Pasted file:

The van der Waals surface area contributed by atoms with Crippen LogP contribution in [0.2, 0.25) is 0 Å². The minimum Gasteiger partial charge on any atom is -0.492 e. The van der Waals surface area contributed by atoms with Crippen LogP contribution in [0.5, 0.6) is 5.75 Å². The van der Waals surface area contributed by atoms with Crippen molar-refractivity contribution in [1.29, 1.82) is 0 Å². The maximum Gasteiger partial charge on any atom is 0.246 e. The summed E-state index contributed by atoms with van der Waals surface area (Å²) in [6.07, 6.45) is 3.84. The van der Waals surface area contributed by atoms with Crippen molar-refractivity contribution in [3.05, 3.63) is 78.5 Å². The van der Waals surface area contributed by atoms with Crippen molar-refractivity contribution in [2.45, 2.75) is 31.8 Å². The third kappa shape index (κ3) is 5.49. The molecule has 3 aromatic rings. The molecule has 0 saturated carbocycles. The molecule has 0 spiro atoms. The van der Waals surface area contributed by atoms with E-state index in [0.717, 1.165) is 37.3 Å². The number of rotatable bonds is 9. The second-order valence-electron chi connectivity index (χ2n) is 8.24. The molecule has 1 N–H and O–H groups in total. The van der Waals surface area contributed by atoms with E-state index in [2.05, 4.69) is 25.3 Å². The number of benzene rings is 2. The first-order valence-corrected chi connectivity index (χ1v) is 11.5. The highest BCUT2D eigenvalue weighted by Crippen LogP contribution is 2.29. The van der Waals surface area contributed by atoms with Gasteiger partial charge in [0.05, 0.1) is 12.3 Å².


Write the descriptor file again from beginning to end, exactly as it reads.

The van der Waals surface area contributed by atoms with Crippen LogP contribution in [0.2, 0.25) is 0 Å². The minimum Gasteiger partial charge on any atom is -0.492 e. The van der Waals surface area contributed by atoms with Crippen LogP contribution in [0.5, 0.6) is 5.75 Å². The van der Waals surface area contributed by atoms with Crippen molar-refractivity contribution in [1.29, 1.82) is 0 Å². The maximum Gasteiger partial charge on any atom is 0.246 e. The summed E-state index contributed by atoms with van der Waals surface area (Å²) in [6.07, 6.45) is 3.84. The van der Waals surface area contributed by atoms with Crippen molar-refractivity contribution in [3.05, 3.63) is 78.5 Å². The van der Waals surface area contributed by atoms with Crippen molar-refractivity contribution in [2.45, 2.75) is 31.8 Å². The third kappa shape index (κ3) is 5.49. The molecule has 3 aromatic rings. The molecule has 0 saturated carbocycles. The molecule has 0 spiro atoms. The van der Waals surface area contributed by atoms with E-state index in [0.717, 1.165) is 37.3 Å². The number of rotatable bonds is 9. The second-order valence-electron chi connectivity index (χ2n) is 8.24. The molecule has 1 N–H and O–H groups in total. The van der Waals surface area contributed by atoms with E-state index in [2.05, 4.69) is 25.3 Å². The number of benzene rings is 2. The first-order valence-corrected chi connectivity index (χ1v) is 11.5. The highest BCUT2D eigenvalue weighted by Crippen LogP contribution is 2.29. The van der Waals surface area contributed by atoms with Gasteiger partial charge in [0.05, 0.1) is 12.3 Å².